Friday, 4 June 2021

Dreams of Dolores

 I was recently listening to Dreams by The Cranberries when it occurred to me that Dolores O’Riordan was one of the great vocalists of her generation.


“What took you so long?” You might wonder.


Well, I did miss the ascent of The Cranberries to stardom in the early 90’s when I was much on the road myself with Black 47.


One night, however, somewhere in Missouri, our road manager asked if we’d be interested in partying with the Limerick born band who were playing in the vicinity.


It sounded like a good idea – there’s nothing like kicking back with some fellow road warriors, particularly if they’re Irish.


It didn’t happen, our record company insisted we move on to our next destination to play some “important shock-jock, early morning radio show.” Talk about much ado about nothing!


It would be another 15 years before I’d meet Dolores. She walked into the SiriusXM studios already exhausted from a full day of interviews. I could tell there were many other places she’d rather be. 


An intense, spiky presence she had large luminous eyes. She was quite beautiful, small in stature, but did she dominate that room!  


When confronted with any threat from Limerick, I always mention Malachy McCourt. She smiled, and confessed she’d never had the pleasure of meeting this back-lanes icon, and from that moment our interview took off.


I reminded her of the broken party engagement in Missouri.  


“You’re Irish?”  She said, as though it was more likely I was from the outer rings of Saturn. 


She added that her shoes were killing her, and did I mind if she kicked them off.


Like many stars she was wary of interviews, mostly because in these days a successful one demands that some piece of intimate information be teased out and then plastered online.


I was more interested in how a young woman from Ballybricken, County Limerick had written such wonderful songs as Zombie and Linger?


With that she relaxed and told me some of the story of Dolores, as opposed to the buffed biography constructed by her publicist.


I could tell almost instantly that there was a private darkness at her core, a pain that would always curdle despite her mega-success. 


I knew better than to go there – such heartaches are revealed in their own time, and for now, she had come to terms with hers. 


All that aside, I was reminded of some lines from her song, Dreams:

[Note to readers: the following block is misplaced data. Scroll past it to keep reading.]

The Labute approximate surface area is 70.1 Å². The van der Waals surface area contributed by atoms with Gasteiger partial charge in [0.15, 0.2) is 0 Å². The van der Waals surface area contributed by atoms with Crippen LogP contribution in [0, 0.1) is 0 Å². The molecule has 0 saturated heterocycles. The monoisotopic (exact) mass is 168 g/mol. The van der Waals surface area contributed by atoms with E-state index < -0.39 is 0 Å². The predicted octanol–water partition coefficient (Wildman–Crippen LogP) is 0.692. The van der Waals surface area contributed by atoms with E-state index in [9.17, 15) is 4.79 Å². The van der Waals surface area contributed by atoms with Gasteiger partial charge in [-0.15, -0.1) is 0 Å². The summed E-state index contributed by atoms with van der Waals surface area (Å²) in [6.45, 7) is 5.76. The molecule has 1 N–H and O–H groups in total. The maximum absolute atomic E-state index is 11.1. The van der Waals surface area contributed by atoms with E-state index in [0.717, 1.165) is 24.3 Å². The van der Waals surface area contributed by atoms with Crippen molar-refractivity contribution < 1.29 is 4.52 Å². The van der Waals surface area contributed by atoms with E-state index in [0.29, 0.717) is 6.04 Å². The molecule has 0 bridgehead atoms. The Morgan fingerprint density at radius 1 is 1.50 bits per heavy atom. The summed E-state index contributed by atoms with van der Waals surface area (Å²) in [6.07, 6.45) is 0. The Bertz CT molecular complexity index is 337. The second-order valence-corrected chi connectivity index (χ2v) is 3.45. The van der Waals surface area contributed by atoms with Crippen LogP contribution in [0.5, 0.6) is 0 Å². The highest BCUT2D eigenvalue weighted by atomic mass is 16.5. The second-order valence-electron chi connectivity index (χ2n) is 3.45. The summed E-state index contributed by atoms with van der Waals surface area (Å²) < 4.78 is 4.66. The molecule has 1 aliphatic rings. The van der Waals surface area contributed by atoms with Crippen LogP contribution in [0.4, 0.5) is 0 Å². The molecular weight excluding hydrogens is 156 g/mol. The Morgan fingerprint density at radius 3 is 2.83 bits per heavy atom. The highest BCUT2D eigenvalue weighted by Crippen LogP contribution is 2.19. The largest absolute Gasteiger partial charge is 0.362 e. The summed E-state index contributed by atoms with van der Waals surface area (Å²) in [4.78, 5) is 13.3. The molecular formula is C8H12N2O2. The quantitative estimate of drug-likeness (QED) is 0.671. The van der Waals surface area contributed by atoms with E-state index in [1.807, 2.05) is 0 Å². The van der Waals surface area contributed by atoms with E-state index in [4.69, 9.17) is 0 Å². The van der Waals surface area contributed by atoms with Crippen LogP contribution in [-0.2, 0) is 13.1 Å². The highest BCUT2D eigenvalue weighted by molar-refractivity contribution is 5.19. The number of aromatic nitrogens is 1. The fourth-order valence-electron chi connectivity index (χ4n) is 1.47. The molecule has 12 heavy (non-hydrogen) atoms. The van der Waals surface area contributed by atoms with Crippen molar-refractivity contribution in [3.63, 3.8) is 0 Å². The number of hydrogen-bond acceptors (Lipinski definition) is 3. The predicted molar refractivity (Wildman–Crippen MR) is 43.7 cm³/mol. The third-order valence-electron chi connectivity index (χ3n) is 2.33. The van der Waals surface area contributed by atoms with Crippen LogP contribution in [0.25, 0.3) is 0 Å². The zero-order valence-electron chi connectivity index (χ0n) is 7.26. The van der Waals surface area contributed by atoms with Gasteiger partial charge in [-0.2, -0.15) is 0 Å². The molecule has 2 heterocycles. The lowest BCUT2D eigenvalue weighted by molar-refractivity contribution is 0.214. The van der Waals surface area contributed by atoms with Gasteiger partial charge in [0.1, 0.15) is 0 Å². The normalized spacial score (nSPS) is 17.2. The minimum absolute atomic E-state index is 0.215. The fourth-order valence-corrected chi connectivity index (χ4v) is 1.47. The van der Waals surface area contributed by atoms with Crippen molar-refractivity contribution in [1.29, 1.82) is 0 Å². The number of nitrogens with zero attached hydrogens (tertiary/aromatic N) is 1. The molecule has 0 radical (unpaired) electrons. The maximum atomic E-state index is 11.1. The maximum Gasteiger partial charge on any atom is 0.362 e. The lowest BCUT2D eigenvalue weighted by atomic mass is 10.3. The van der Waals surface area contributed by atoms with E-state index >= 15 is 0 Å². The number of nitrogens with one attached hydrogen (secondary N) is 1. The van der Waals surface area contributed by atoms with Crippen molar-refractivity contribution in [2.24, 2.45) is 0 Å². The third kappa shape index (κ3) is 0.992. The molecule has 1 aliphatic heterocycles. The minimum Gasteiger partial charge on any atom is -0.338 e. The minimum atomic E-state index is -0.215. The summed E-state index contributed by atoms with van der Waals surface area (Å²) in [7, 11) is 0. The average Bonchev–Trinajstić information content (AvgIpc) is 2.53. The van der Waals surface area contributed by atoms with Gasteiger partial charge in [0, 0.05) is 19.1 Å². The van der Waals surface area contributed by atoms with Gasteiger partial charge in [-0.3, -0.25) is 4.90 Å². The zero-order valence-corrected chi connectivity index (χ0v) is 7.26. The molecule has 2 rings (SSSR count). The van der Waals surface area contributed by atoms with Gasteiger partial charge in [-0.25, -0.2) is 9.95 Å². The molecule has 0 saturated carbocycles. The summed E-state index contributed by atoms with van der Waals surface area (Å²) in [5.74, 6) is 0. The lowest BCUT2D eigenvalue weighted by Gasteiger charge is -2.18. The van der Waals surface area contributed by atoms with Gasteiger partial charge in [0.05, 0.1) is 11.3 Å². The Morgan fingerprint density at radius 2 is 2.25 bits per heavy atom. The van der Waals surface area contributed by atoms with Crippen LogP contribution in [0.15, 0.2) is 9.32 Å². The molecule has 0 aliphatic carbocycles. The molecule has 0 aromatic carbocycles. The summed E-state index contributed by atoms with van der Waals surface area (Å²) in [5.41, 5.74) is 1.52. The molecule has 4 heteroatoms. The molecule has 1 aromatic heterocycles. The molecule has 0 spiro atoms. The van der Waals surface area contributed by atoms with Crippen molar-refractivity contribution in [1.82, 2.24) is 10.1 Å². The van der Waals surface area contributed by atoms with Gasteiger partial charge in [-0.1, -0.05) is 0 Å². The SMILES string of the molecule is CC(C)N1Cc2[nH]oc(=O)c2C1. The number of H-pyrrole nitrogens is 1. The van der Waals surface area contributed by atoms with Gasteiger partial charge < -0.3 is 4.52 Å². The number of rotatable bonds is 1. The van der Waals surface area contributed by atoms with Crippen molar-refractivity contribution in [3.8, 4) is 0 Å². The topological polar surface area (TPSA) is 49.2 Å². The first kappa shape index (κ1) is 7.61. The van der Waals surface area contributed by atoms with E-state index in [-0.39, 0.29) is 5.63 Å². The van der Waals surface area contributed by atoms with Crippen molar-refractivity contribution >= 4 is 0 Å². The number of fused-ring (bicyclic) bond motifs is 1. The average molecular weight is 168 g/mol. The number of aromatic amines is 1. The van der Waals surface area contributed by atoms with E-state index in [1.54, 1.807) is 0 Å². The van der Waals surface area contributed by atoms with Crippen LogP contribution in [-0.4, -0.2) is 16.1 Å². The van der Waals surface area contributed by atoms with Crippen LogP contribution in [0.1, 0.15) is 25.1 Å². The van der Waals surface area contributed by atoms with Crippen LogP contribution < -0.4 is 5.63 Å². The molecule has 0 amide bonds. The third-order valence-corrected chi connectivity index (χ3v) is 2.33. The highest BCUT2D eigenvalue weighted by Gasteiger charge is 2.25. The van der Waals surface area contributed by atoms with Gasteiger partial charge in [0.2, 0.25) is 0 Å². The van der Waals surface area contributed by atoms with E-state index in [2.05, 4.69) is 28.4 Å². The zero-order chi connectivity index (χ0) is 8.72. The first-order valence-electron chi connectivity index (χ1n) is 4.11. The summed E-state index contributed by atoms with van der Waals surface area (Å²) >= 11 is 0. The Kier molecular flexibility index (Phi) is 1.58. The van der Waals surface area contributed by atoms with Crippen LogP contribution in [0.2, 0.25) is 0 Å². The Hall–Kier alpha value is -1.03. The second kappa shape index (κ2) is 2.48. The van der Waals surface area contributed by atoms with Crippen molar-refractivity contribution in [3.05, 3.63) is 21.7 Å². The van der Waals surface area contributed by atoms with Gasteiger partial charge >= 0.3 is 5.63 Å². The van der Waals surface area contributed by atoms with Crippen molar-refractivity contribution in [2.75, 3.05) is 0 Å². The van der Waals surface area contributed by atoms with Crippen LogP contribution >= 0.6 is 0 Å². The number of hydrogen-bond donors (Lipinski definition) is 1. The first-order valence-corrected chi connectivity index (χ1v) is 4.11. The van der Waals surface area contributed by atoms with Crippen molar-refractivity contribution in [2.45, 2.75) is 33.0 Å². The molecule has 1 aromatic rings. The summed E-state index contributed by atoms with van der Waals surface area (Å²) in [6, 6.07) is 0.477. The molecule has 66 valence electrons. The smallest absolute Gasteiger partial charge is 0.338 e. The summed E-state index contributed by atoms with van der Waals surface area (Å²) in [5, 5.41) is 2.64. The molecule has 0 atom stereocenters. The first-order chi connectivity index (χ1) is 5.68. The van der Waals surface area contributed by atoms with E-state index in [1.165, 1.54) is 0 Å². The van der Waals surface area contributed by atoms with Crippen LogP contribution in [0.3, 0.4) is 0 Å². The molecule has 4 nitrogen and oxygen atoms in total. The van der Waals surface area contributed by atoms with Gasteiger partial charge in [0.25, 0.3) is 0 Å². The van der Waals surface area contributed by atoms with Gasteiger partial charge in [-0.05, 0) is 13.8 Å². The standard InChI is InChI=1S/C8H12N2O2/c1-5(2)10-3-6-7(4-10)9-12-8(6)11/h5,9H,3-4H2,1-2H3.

“And oh, my dreams

It’s never quite as it seems…”


It was obvious that the 12 year old who stood up in her new school and declared, “My Name is Dolores O’Riordan and I’m going to be a rock star” had achieved her ambition - but it had left her wanting.


In the course of the interview she veered from fierce to tender, often harkening back to the ever-present pressure of her popularity. 


In the end we agreed that in one’s musical career the songs are all that count. The gigs, the glamour, the admiration of the crowds, just fade away, but the songs are your legacy.


And with that, two culchies from Limerick and Wexford found common ground on the snazzy 36th Floor of a Manhattan skyscraper. 


Then in 2017 she showed up with an entourage who sat in on the interview. 


The publicist whispered that Dolores was in pain from a back ailment, and that Noel Hogan, her band mate, would answer my questions.


Noel is a gentleman, songwriter, and a fine guitarist, but there was little intimacy and the interview dissolved into your standard rock grilling. 


And then they were gone. Our personal interaction was so curtailed, I actually wondered if she remembered me.


Then the muffled studio door opened suddenly, there she was beaming, and giving me a big sisterly Irish wink.


I smiled back, the door closed silently, and I never saw her again.  She died in a London hotel room some months later.


What a journey for a wonderful young countrywoman – from Ballybricken to the stars.  Despite her tragic end, her starkly revealing songs continue to enhance her brilliant legacy.

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